What Does “Choice” Really Mean?

“Pro-choice” is one of the major positions associated with feminism today.  Roe v Wade is one of the most famous Supreme Court cases in living memory, and one that judicial nominees seemingly live and die by.  But “choice” is much more complicated than legalized abortion, and for anyone contemplating the importance of a woman’s right to choose, I think it’s important to recognize the different layers of that issue.

First and foremost will always be legality.  We cannot even begin to delve the other issues at play unless abortion is legal.  There are obviously many who oppose legal abortion, usually for moral reasons, and to some extent, that’s understandable.  But no one is asking anyone to have an abortion, or to fund an abortion.  All “pro-choice” means is that you support the right of a woman to make that moral and health decision for herself, instead of imposing such a standard on everyone around you simply because you have come to a particular conclusion.  And there is a reason why the slogan of the pro-choice movement is “safe and legal”: even if abortion were outlawed, abortions would still take place.  But instead of taking place in safe, sanitary, regulated conditions, performed by medical professionals, they’ll take place under much more dangerous circumstances.  There’s no reason for women to die trying to terminate unwanted pregnancies.

The second level is access.  Access is actually an incredible complicated issue, so I’ll break it down like this:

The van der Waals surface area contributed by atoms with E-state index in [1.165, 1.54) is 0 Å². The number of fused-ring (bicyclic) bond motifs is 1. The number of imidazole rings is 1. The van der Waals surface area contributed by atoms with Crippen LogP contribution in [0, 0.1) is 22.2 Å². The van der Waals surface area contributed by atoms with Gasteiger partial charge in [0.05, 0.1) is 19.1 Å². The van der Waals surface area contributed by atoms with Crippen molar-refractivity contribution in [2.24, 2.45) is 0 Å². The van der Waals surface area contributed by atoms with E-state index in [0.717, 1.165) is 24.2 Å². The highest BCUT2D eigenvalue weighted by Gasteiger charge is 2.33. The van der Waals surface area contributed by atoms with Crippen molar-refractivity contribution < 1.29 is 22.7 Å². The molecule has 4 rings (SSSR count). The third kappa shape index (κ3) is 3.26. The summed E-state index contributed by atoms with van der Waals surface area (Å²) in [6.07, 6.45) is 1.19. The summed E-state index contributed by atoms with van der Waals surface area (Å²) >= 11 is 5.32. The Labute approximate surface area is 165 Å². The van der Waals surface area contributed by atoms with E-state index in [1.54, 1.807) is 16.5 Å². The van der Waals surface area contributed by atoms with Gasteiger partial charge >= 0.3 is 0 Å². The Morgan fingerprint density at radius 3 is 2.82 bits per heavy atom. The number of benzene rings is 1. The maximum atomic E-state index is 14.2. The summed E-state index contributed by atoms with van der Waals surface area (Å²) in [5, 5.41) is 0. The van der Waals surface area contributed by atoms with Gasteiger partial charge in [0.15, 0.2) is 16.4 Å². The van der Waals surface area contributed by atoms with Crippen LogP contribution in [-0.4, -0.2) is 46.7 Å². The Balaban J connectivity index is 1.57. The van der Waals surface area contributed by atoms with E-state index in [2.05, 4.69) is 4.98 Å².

#1: Can people access reproductive healthcare outside of abortion?

I actually think this gets kind of overlooked, but it’s fairly vital.  No one wants women to have to have abortions.  I think “choice” really needs to refer not just to abortion but to reproductive justice more broadly, and that means women need to be able to access contraception, and information about contraception.  If something is your only choice, it’s not really a choice at all, which means women need to have options on the table.  This means that women need access to doctors, education about reproductive healthcare, unbiased literature on the subject, and actual medication.  And this brings us to…

#2: Is reproductive healthcare, including abortion, affordable?

This is a bizarrely controversial issue.  No one seems to be batting an EYE at the idea of insurance companies continuing to cover Viagra, and employers aren’t pitching fits about having to cover that, but when it comes to birth control or abortion, suddenly people are up in arms.  In fact, Michigan just passed a law prohibiting insurance companies from covering abortions, and forcing women to take out additional “abortion insurance’.  This adds an additional cost and makes anyone who isn’t aware of this change vulnerable to being caught off-guard.  Many insurance plans may already not cover abortion, which may be problematic.  As a result, abortion funds have been created to help subsidize abortion for women in financial need, and whether we like it or not, their services are necessary.

#3: Are abortion services accessible?